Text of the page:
Originally written as part of an article published  on www.creativebloq.com (http://www.creativebloq.com/responsive-web-design/get-started-5132987) Saturday, 25th May, 2013 

It is three years since Ethan Marcotte penned the term responsive web design in his renowned article of the same name name on alistapart.com. Things have moved forward at pace both in the ways we deal with responsive design and the amount of devices that now allow us to access the web and finally large companies like Starbucks and the Guardian are embracing the responsive ethos.

So, what is responsive web design and why should you start using it?

Responsive web design covers various techniques both client and server side that aim to   make a website respond to the device it is viewed on. It isn't specifically how a website changes when you drag the browser window bigger or smaller (although as designers it is often the first thing we do when we see a new site) but more how the website responds to different sized view ports and resolutions.

Each year sees a whole new raft of slightly different sized mobiles and tablets and viewing websites on consoles and TVA is also far more prevelant. It is becoming harder and harder to target specific devices and so your long term focus should be to become device independent.  However if you are used to  standard CSS and pixel based layouts then media queries are a good place to start to introduce responsive elements to your website.

There is currently no specific best practice or set of agreed rules so you really need to embrace the subject and read (and follow) other designers and developers to stay ahead of the curve and hone your responsive skills!

Aright this is all too much ! My brain hurts!...  

It can all seem a bit overwhelming especially if you are new to web design but you can break down the various methodologies so that you can still add value to your site whilst getting your head around the basics. There are also frameworks such as Bootstrap  or Foundation  which can help you develop responsive sites but it is important to try and understand the basics before diving into frameworks.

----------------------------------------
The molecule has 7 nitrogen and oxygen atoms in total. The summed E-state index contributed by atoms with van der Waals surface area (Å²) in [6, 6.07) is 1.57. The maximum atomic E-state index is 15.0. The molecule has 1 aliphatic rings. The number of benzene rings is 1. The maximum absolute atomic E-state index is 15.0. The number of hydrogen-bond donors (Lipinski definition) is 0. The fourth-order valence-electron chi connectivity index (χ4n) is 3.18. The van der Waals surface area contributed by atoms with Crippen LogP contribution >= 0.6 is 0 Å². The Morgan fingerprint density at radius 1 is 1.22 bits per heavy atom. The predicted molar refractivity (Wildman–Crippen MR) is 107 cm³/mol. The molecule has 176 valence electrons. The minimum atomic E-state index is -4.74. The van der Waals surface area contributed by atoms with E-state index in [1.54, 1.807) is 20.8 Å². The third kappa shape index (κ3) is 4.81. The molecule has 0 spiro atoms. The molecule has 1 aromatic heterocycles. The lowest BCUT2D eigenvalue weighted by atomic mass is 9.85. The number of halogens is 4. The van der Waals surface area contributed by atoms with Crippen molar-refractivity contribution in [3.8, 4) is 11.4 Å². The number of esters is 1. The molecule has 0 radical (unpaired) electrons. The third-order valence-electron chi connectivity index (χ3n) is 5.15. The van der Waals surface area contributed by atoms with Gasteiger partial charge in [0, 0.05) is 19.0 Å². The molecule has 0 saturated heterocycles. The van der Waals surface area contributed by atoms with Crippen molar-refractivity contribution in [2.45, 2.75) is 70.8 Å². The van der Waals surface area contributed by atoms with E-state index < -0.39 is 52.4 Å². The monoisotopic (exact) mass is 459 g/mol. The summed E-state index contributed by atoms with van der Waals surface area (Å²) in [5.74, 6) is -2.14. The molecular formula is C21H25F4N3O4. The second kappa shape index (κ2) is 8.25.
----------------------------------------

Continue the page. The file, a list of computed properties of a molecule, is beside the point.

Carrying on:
The three main methods used are:

  • Media queries
  • Fluid layouts and ems
  • Device/browser detection to add performance to your site and reduce bloat

Media Queries


The simplest way to get started with RWD is to start looking at media queries. Now this isn't a perfect solution but it will allow you to make your site more responsive whilst developing in CSS you will be accustomed to. A downside is that pages are heavy as content is hidden ,  it's not a fully responsive solution if you use pixel sized break points.

Media queries use the following syntax:

@media screen and (max-width:480px) {



The CSS added within the @media parenthases will only be executed if the viewport is less than 480px.

By setting common break points at mobile, tablet and desktop you can ensure that your site will display in the way most suitable for that size of device. If however someone brings out a device that doesn't fit into one of your chosen breakpoints then you will have to go back to your page and add a further set of rules in and so on. This is where the fluid layouts come in...

Fluid grids and Em's


Once you understand how media queries work you can start to experiment with fluid grid layouts and the dreaded em. The W3C explanation of an em states is is "Equal to the computed value of the ‘font-size’ property of the element on which it is used". As the default font size of a browser is 16px  this means to get your 12px text you want you need to do some maths. Marcotte also gave us a simple sum to work out our ems ( target ÷ context = result)  so 11 divided by 16 gives us 0.6875ems. There are Ems calculators out there to help you with these calculations.

Finally once you have these 2 methods down you can start to look at images/video and the performance of your site, after all its no good using media queries to make a site look great on an iPhone when the page ends up being 3mb and taking an age to download!!

Site performance


The guardian is flying the flag here and Matt Andrews recently did a talk at Port80 events explaining the processes they use. This is well worth reading but is a way down range if you are just starting out experimenting with responsive web design.

In conclusion... go for it! 

Anything you do to your website or future designs to make them more responsive is a good thing. In the next year or so responsive sites will start to become the norm, so getting to grips with it now will really help you in your current and future web creations.